All things considered, with Russia’s strategy of boosting its defensive posture against NATO on its southern flank and Turkey’s declared policy of building a balanced relationship with all its major partners—the United States, Europe, Russia, China—the transatlantic alliance is faced with a tough conundrum.

Whatever way forward will be found during the NATO summit on June 14, one thing is certain: NATO partners’ trust in Erdoğan has been critically dented.

The latest example of Turkey’s disruptive posture was the hijacking of a Ryanair flight from Athens to Vilnius by Belarusian authorities for the purpose of snatching a political dissident. When it came to agreeing on a NATO statement in reaction to an outrageous act akin to state piracy, the text had to be substantially watered down at Ankara’s insistence.

Paradoxically, Turkey’s ambivalent foreign policy is not exempt of major incidents with Russia, from the November 2015 downing by Turkey of a Russian air force plane on the border with Syria to the February 2020 disabling of an entire mechanized infantry battalion by Russia in the same region.

More recently, Turkey’s announcements of drone sales to both Poland and Ukraine as well as its pronunciations in favor of Tatar minorities in Crimea have drawn criticism and warnings from Moscow. Maybe these decisions will improve the atmosphere for the bilateral Biden-Erdoğan meeting in the margins of the NATO summit.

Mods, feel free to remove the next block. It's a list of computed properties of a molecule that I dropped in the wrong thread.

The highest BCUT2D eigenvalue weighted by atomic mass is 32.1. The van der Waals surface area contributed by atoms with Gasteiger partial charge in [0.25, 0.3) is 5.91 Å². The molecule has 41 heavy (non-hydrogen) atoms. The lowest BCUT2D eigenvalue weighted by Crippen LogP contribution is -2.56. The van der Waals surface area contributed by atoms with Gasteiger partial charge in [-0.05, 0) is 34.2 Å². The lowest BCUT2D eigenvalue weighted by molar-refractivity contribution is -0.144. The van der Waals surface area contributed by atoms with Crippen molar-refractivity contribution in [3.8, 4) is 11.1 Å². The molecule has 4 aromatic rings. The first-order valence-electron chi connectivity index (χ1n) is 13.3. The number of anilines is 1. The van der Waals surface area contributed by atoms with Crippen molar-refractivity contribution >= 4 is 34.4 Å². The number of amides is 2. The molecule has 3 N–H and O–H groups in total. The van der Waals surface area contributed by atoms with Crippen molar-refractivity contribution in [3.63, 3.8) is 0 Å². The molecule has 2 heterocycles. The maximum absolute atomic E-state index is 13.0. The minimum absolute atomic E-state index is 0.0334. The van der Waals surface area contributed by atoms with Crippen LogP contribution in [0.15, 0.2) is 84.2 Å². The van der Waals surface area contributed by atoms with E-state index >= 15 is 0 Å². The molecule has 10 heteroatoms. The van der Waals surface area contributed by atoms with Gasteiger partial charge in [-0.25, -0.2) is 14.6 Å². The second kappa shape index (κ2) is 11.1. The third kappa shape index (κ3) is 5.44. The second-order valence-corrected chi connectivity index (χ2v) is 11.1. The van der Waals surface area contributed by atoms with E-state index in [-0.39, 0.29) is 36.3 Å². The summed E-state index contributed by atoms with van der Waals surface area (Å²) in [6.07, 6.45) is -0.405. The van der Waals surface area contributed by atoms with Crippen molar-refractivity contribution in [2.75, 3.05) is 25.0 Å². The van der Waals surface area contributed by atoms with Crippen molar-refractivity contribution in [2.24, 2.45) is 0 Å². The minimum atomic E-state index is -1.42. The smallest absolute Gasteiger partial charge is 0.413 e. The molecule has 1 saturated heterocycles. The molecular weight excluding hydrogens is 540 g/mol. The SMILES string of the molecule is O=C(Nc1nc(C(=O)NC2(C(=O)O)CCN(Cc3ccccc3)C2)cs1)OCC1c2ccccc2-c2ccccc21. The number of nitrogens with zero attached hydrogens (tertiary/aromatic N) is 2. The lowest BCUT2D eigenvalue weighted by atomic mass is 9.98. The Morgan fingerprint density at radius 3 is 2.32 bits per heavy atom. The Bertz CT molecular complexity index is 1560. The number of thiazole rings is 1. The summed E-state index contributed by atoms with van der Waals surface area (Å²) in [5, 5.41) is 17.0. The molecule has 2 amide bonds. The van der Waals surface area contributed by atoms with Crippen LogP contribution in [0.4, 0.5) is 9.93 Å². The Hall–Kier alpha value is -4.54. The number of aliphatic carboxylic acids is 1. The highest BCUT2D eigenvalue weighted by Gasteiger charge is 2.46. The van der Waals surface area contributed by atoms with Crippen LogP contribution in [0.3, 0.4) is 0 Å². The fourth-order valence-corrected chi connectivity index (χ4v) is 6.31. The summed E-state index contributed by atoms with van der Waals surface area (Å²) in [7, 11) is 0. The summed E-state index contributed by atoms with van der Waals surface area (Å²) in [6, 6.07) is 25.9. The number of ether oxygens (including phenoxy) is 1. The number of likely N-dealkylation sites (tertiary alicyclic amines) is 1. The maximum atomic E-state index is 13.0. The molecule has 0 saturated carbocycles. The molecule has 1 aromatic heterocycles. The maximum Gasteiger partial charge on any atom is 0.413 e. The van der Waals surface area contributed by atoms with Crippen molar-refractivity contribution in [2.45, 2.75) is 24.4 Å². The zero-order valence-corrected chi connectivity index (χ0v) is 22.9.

Ankara has high expectations for the meeting—probably based on an inflated perception of Turkey’s position in the alliance and on a refusal to acknowledge the strategic damage done by the S-400 deployment.

If one assumes that Erdoğan’s political situation will allow him to accept a freeze of S-400 missiles and that the Kremlin will go along with the decision, then hopes for a qualified successful meeting are permitted. However, these are highly hazardous predictions.

In addition, the long list of grievances between the two presidents translates into as many stumbling blocks on the way to a pacified relationship. They include the dismantling of the rule of law; withdrawal from the Istanbul Convention on preventing and combating violence against women; absurd accusations of espionage against U.S. citizens (academic Henri Barkey) and Turkish ones (philanthropist Osman Kavala); a decision to support a two-state solution in Cyprus; and the lack of compliance with the Berlin Conference conclusions and UN Security Council Resolution 2571 on Libya, among others.

In short, it may well be that beyond nice words on Turkey’s critical importance to NATO, the country’s standing will simply shrink.

Maybe only topical agreements will be made on subjects such as Turkish forces in Afghanistan or Turkey’s participation in NATO operations in the Black Sea.

Now that would be a telling outcome of the Biden-Erdoğan talks. It would confirm Turkey’s diminished status within the alliance and illustrate its willingness to pay a price for a more independent posture on the world stage.

This blog is part of the Transatlantic Relations in Review series. Carnegie Europe is grateful to the U.S. Mission to the EU for its support.